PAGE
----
Hi Karen - I think you'll find a lot of people on this site (myself included) who found the bone/bone pain gone immediately (I noticed it the day after surgery in PT, and nearly wept) and resumption of a pretty-close-to-normal range of motion after a while. It takes some time to rebuild strength in the operated leg, and to retrain the body not to limp, but resurfacing changed my life.
There's a ton of information on this site, and of course the most important thing is to find the right doctor - one whom you're comfortable with and who has the proper experience.
Good luck!
- Tom
RBHR - 7/1/08


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Re: Considering Resurfacing, lots of questions!
« Reply #7 on: September 11, 2008, 10:23:27 AM »

I was bone on bone end stage and the pain was so bad that I could not walk more than a short distance without looking for a chair, I could not stand in one place for more than a minute before needing a place to sit.  The day of the operation when I stood up and put weight on I knew things were different, although I had a big monkey fist in my hip putting weight on my joint no longer hurt.  Remember they are taking the area out that used to hurt you and they replace it with metal that has no nerve endings.

I am off of crutches and have been for better than a week and a half and although I still have a limp it is for sure less than what I walked into the hospital with.  Before my muscles tighten up my gate is pretty good and you would be hard pressed to notice any limp.  As far as limping going away from what I've read is that most people walk normally after 6 months to a year... go to the stories section, it will make you feel better.

Many surgeons will tell you that hip resurfacing does not work, but that is mostly out of old information they have about the early hip resurfacings that were a failure.  Today the rates of failure is pretty low.  Some surgeons do not know how to do a resurfacings and want to do THRs because compared to a resurfacing it's pretty easy.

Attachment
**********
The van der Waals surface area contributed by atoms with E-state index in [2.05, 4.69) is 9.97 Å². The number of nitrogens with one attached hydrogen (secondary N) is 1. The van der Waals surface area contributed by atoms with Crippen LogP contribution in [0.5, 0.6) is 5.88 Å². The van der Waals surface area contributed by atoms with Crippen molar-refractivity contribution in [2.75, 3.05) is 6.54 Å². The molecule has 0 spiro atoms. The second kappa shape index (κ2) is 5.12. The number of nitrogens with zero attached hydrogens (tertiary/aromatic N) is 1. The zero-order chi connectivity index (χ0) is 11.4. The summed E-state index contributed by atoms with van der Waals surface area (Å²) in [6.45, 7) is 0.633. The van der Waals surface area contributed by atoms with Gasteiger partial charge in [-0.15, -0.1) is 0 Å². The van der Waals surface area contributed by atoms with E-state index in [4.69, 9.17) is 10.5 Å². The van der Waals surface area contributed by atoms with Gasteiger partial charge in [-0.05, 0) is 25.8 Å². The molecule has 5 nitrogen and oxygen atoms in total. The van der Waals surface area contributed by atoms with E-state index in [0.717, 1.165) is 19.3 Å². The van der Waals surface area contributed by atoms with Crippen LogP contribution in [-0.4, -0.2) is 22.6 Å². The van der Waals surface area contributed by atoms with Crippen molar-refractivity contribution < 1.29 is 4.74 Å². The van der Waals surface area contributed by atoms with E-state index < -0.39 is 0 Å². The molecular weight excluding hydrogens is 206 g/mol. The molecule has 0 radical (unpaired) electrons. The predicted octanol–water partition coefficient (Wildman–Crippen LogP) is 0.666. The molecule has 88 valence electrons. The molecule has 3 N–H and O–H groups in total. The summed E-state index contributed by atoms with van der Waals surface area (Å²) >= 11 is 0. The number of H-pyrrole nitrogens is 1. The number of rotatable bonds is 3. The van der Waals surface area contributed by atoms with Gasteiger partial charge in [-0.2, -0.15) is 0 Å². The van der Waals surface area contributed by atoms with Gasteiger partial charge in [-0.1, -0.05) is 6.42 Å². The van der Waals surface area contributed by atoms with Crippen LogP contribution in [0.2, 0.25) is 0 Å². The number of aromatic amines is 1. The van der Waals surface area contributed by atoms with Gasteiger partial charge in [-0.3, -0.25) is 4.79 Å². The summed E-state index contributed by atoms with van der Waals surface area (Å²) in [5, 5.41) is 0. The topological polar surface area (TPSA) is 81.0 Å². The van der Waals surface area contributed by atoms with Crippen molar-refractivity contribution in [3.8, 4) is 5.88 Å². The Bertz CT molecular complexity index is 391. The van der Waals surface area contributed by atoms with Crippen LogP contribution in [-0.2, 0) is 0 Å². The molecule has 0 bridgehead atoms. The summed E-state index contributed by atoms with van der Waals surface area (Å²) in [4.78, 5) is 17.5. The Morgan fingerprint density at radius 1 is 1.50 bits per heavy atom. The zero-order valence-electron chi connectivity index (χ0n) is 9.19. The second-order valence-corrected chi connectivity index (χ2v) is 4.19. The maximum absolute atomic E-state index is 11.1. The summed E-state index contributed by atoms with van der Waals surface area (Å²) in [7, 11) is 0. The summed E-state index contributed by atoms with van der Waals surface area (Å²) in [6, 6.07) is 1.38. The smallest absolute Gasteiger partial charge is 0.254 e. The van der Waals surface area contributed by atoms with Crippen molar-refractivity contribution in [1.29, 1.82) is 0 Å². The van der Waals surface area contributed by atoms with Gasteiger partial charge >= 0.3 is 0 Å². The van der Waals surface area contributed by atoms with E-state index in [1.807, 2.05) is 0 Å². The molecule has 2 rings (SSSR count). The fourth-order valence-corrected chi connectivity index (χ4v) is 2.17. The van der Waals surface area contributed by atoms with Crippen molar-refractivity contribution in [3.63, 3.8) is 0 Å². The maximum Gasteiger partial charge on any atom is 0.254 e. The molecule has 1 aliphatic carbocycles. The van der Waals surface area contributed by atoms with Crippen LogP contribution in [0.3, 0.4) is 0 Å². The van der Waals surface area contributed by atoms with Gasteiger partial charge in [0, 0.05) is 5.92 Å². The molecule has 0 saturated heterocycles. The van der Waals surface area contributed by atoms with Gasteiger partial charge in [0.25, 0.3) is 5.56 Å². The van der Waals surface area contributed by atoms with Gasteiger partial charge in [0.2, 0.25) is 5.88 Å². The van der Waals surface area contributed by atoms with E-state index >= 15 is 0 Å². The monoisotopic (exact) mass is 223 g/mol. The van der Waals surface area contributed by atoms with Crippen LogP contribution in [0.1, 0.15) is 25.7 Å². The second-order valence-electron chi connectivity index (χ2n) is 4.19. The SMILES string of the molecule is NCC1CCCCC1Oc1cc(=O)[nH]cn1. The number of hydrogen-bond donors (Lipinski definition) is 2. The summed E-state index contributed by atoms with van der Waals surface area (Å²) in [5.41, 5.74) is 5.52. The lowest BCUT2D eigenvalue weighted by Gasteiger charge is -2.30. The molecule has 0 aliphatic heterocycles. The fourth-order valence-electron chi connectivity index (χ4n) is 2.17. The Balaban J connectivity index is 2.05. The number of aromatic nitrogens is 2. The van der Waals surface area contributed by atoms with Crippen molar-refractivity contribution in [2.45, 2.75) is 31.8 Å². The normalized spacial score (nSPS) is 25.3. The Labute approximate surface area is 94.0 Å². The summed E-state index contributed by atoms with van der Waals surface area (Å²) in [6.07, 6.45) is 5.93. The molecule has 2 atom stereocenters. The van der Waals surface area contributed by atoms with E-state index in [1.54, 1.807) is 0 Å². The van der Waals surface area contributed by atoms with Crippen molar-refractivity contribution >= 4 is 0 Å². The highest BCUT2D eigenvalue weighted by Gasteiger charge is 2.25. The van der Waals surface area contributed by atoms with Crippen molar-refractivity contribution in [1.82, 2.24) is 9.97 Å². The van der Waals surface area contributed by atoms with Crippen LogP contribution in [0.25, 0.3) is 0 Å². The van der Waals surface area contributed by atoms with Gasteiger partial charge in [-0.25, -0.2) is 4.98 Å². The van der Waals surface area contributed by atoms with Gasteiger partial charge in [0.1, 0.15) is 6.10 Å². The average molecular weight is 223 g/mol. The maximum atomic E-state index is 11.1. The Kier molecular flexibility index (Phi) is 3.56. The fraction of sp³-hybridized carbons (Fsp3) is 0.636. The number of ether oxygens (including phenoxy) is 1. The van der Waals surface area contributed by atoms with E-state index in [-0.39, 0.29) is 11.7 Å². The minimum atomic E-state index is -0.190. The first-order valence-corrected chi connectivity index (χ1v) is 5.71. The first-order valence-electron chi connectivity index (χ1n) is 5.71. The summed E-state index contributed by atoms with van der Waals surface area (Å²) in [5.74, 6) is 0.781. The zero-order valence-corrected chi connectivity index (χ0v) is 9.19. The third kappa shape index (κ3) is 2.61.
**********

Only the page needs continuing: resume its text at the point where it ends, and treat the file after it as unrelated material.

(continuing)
RH/Biomet U/C Dr. Gross/Lee Webb

RH/Biomet U/C Dr. Gross/Lee Webb


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Re: Considering Resurfacing, lots of questions!
« Reply #8 on: September 11, 2008, 07:31:17 PM »
Hi Karen,
Dirk here; I'm the surfacehippy you spoke with last weekend. Glad to see you've found this site, and welcome! The info I was able to provide is but a speck compared to what you can gather here (and related links). As a cyclist, you've probably read Lance ARmstrong's book, and one thing I got from that was the importance of being an active participant in your healthcare, researching medical alternatives and pushing to see that you get what's best.
Re item 3: the metal ionic issue, my take is that it is a legitimate concern, but most studies I've seen discount the health concern. To my mind it's a bit like the mobile phone health concern - there seems some valid reason for concern, but the weight of scientific studies says that it shouldn't be a problem. Ideally, I wouldn't have needed prosthetic hips, but given the position I was in, the metal ion concern was minimized by most studies and the benefits of the surgery.
Re 4: The bone on bone went away for me too. The muscle pain differs, but it is a long-term process to heal the muscles. I have very little muscle pain, but after 4+ months, I'm still working on ROM, which is already better than pre-surgery, but is still constricted compared to normal. People report regaining ROM through the 2nd year, so I continue to work at it (with the help of our favorite PT and her recommended PT) and continue to see significant improvements.
Re 5: I've already told you of my good experience with Dr. Ball, but of course I'm just one patient. I just thought of another anecdote. While getting preop xrays, I asked the xray techs if they see lots of hip patients. The answer was yes and they both offered good opinion of Dr. Ball. The one guy mentioned that he had put off a hip surgery himself but would schedule his surgery now that Dr. Ball was at the hospital. When I went back for my 4 mo follow-up that technician was one week post surgery.

Good luck and glad you're here,
Dirk (ASR Bilat 02/08 and 03/08)
Bilateral 02/08, 03/08, Dr. Ball


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Re: Considering Resurfacing, lots of questions!
« Reply #9 on: September 12, 2008, 01:48:50 PM »
Thank you so much to all of you who have replied to my message.  You are so very helpful.  I have spent hours combing this site and learning.  The support of your experience is invaluable.  I feel a great deal of hope that I can be back to my activities pain free.  I expect I will continue to stay close to this site and ask more questions. I'm anxious to meet Dr Ball on Sept 24.  I'll let you know how it goes!
Thanks again,
R / Biomet UC / Dr Gross / 12-3-08